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USDA: Food safety belongs on the grill

There’s nothing better than gathering around the grill to prepare a good meal. The U.S. Department of Agriculture wants to remind you of these rules of food safety this grilling season.

Wash Your Hands

USDA recommends washing your hands for at least 20 seconds with warm, soapy water. In our recent consumer research study (PDF, 49 KB), 97% of participants who attempted to wash their hands failed to wash them properly. Additionally, 56% of participants didn’t attempt to wash their hands at all during meal preparation. Most participants in this study claimed that they always wash their hands before preparing food; but in reality, most failed to wash their hands properly when observed.

Use a Food Thermometer

You can’t see, smell, or taste germs that can cause foodborne illness. USDA doesn’t recommend tasting food to check if it’s fully cooked. Using a food thermometer is the only way to ensure that your food is fully cooked to a safe minimum internal temperature. When grilling ground meats (beef, pork, veal or lamb), make sure they reach an internal temperature of 160 F on a food thermometer. Ground poultry is safe to eat once it has reached an internal temperature of 165 F.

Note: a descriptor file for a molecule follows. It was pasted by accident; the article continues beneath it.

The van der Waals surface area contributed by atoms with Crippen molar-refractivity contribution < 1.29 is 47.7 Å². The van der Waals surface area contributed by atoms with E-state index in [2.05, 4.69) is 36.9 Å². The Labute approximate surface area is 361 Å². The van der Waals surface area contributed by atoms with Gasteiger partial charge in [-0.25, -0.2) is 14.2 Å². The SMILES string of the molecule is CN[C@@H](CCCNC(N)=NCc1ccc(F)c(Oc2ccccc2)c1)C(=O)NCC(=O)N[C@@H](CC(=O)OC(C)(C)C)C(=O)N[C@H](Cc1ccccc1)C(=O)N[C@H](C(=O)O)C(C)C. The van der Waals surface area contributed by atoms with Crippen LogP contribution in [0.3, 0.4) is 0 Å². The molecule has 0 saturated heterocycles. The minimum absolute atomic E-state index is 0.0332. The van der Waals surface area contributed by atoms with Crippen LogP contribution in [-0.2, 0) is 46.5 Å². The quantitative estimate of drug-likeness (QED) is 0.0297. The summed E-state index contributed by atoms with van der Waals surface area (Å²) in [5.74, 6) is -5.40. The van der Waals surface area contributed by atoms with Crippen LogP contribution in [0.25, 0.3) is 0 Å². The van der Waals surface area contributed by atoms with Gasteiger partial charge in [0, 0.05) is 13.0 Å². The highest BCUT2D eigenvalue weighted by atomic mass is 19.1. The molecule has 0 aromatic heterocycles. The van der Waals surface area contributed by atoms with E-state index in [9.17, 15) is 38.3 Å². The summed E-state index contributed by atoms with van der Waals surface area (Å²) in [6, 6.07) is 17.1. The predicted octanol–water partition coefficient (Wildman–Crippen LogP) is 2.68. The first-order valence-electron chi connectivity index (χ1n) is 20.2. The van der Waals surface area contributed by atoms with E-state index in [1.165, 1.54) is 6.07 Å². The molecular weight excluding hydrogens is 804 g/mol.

Avoid Cross Contamination

Cross contamination is one of the main causes of foodborne illness. Here are some tips:

  • Use separate cutting boards—one for raw meat and poultry, and the other for fruits and vegetables.
  • USDA recommends not washing meat products, because bacteria can spread from the meat onto your sink and kitchen surfaces.
  • Use separate plates while grilling—one for bringing raw meat and poultry to the grill, and the other for removing cooked meat and poultry off the grill.

For more information, call the USDA Meat and Poultry Hotline at 1-888-MPHotline (1-888-674-6854) or email to reach a food safety expert or chat live at from 10:00 a.m. to 6:00 p.m. Eastern Time, Monday through Friday.

Jay Edwards

Born and raised in Northwest NJ, Jay has a degree in Communications and has had a life-long interest in local radio and various styles of music. Jay has held numerous jobs over the years such as stunt car driver, bartender, voice-over artist, traffic reporter (award winning), NY Yankee maintenance crewmember and peanut farm worker. His hobbies include mountain climbing, snowmobiling, cooking, performing stand-up comedy and he is an avid squirrel watcher. Jay has been a guest on America’s Morning Headquarters,program on The Weather Channel, and was interviewed by Sam Champion.

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